Effects of Magnetically Guided, SPIO-Labeled, and Neurotrophin-3 Gene-Modified Bone Mesenchymal Stem Cells in a Rat Model of Spinal Cord Injury.

Zhang RP, Wang LJ, He S, Xie J, Li JD - Stem Cells Int (2015)

Western blot detection of NT3 protein expression in the injured spinal cords on day 35 after cell transplantation in each group (a). Ratio of the lane density of the NT3 protein to the lane density of the β-actin protein in each group (b). The data, which are presented as the means ± SD (n = 12), were analyzed using one-way ANOVA. ∗p < 0.05 versus the BMSC group, #p < 0.05 versus the NT3 group.
© Copyright Policy - open-access
Related In: Results  -  Collection

Show All Figures
getmorefigures.php?uid=PMC4663356&req=5

fig7: Western blot detection of NT3 protein expression in the injured spinal cords on day 35 after cell transplantation in each group (a). Ratio of the lane density of the NT3 protein to the lane density of the β-actin protein in each group (b). The data, which are presented as the means ± SD (n = 12), were analyzed using one-way ANOVA. ∗p < 0.05 versus the BMSC group, #p < 0.05 versus the NT3 group.
Mentions: On day 35 after cell transplantation, NT3 protein expression was investigated through western blot analysis (Figure 7). Although NT3 protein overexpression was observed in both the M-NT3 group and the NT3 group, the NT3 protein level in the M-NT3 group was significantly higher than in the NT3 group. In addition, the NT3 protein level in the BMSC group was significantly lower than in the NT3 group. The magnetic targeting system significantly enhanced NT3 protein expression in the injured spinal cord lesions.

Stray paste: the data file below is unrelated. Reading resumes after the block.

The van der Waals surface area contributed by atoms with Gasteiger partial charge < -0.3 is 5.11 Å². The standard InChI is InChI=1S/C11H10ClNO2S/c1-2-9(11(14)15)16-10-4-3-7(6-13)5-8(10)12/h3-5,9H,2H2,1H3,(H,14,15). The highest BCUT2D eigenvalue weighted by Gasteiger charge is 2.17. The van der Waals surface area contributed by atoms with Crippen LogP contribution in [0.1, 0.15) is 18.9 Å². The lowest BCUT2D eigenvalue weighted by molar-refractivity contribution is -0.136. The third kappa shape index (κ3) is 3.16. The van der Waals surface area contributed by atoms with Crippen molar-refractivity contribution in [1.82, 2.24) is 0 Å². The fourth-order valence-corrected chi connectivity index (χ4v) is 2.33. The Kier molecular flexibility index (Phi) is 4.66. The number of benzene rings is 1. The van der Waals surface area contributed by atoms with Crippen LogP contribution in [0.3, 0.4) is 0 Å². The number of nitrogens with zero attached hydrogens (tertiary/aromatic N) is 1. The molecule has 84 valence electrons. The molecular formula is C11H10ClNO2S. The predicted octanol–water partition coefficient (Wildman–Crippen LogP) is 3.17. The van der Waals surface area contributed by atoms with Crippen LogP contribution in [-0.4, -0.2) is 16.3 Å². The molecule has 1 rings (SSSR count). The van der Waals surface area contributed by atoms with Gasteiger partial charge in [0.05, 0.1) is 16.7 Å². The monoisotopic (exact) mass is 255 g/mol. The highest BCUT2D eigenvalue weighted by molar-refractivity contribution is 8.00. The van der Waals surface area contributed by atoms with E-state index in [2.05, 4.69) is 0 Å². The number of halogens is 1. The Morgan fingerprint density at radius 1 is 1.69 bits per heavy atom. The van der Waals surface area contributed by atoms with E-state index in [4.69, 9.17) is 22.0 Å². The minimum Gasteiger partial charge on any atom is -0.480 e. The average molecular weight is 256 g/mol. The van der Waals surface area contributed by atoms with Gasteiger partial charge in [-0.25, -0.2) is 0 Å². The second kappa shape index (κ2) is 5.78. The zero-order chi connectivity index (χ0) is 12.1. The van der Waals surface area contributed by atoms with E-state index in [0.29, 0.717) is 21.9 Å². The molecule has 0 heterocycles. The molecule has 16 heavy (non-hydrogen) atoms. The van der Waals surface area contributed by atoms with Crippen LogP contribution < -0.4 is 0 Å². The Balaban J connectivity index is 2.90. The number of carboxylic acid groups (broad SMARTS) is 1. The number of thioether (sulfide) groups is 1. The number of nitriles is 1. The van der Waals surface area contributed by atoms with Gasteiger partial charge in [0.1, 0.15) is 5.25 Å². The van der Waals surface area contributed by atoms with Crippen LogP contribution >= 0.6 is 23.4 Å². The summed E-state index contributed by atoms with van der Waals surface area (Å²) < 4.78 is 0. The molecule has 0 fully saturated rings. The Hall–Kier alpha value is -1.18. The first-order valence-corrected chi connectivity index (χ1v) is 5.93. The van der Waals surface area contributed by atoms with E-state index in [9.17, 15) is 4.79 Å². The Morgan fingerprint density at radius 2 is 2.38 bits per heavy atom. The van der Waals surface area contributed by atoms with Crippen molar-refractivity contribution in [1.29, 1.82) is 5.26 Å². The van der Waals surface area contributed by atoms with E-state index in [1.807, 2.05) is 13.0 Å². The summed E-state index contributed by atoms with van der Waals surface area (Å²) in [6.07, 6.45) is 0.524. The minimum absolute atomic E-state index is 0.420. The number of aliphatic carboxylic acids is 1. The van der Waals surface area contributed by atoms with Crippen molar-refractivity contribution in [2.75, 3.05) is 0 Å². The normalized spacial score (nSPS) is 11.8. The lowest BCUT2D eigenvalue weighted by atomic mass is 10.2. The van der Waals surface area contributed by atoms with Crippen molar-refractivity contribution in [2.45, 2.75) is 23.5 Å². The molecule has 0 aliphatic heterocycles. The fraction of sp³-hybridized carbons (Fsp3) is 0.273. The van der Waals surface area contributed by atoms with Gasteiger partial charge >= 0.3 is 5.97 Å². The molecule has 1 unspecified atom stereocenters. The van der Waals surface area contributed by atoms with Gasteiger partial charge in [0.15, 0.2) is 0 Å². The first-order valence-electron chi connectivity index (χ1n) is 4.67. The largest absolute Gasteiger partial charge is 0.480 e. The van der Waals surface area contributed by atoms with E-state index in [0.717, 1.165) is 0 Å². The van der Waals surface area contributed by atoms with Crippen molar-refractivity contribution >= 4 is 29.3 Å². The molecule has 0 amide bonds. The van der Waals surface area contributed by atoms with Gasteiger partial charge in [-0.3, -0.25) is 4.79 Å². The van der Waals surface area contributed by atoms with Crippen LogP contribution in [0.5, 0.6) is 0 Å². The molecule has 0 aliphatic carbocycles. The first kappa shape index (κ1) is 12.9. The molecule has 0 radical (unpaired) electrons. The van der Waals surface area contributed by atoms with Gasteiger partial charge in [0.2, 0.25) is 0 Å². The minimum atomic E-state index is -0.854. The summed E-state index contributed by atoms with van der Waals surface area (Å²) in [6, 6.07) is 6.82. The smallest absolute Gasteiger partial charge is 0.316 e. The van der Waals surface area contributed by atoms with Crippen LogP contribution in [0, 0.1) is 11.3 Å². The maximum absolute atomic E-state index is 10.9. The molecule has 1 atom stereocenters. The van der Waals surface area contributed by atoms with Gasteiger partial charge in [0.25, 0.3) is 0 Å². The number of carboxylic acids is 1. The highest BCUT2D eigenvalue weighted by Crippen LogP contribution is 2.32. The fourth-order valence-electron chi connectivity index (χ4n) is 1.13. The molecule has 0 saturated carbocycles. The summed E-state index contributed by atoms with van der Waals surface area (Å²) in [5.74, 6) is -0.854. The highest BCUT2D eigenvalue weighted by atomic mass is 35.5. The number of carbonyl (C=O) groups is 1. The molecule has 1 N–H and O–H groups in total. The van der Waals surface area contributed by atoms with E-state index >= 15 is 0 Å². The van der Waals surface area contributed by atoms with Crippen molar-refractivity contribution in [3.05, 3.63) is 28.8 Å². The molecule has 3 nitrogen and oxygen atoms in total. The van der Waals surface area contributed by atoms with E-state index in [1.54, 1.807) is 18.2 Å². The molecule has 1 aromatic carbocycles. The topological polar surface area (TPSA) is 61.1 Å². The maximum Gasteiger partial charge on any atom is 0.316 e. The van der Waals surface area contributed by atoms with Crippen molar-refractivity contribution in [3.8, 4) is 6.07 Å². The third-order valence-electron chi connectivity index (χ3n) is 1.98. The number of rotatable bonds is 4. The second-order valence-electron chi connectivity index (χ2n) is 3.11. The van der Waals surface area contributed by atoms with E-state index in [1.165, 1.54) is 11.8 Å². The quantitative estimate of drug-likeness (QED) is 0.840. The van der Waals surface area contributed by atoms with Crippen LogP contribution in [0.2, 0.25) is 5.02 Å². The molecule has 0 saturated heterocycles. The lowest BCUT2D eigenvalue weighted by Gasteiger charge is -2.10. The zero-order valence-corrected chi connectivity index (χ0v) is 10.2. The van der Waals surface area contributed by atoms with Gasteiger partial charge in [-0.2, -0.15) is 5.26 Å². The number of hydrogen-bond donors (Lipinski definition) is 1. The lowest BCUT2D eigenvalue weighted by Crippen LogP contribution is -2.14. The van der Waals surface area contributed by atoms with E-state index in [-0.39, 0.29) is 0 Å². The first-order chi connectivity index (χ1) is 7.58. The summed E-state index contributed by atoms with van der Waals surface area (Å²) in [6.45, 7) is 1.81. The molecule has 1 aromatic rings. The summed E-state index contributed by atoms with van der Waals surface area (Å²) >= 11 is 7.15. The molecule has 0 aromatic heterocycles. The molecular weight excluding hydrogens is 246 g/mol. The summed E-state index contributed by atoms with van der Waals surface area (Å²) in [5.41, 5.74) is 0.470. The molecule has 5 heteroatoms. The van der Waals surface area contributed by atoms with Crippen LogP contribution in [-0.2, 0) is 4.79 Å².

Bottom Line: Despite advances in our understanding of spinal cord injury (SCI) mechanisms, there are still no effective treatment approaches to restore functionality.In addition, we also found that this composite strategy could significantly improve functional recovery and nerve regeneration compared to transplanting NT3 gene-transfected BMSCs without magnetic targeting system.Our results suggest that this composite strategy could be promising for clinical applications.

View Article: PubMed Central - PubMed

Affiliation: Department of Radiology, First Hospital of Shanxi Medical University, Taiyuan 030001, China.

ABSTRACT
Despite advances in our understanding of spinal cord injury (SCI) mechanisms, there are still no effective treatment approaches to restore functionality. Although many studies have demonstrated that transplanting NT3 gene-transfected bone marrow-derived mesenchymal stem cells (BMSCs) is an effective approach to treat SCI, the approach is often low efficient in the delivery of engrafted BMSCs to the site of injury. In this study, we investigated the therapeutic effects of magnetic targeting of NT3 gene-transfected BMSCs via lumbar puncture in a rat model of SCI. With the aid of a magnetic targeting cells delivery system, we can not only deliver the engrafted BMSCs to the site of injury more efficiently, but also perform cells imaging in vivo using MR. In addition, we also found that this composite strategy could significantly improve functional recovery and nerve regeneration compared to transplanting NT3 gene-transfected BMSCs without magnetic targeting system. Our results suggest that this composite strategy could be promising for clinical applications.

No MeSH data available.


Related in: MedlinePlus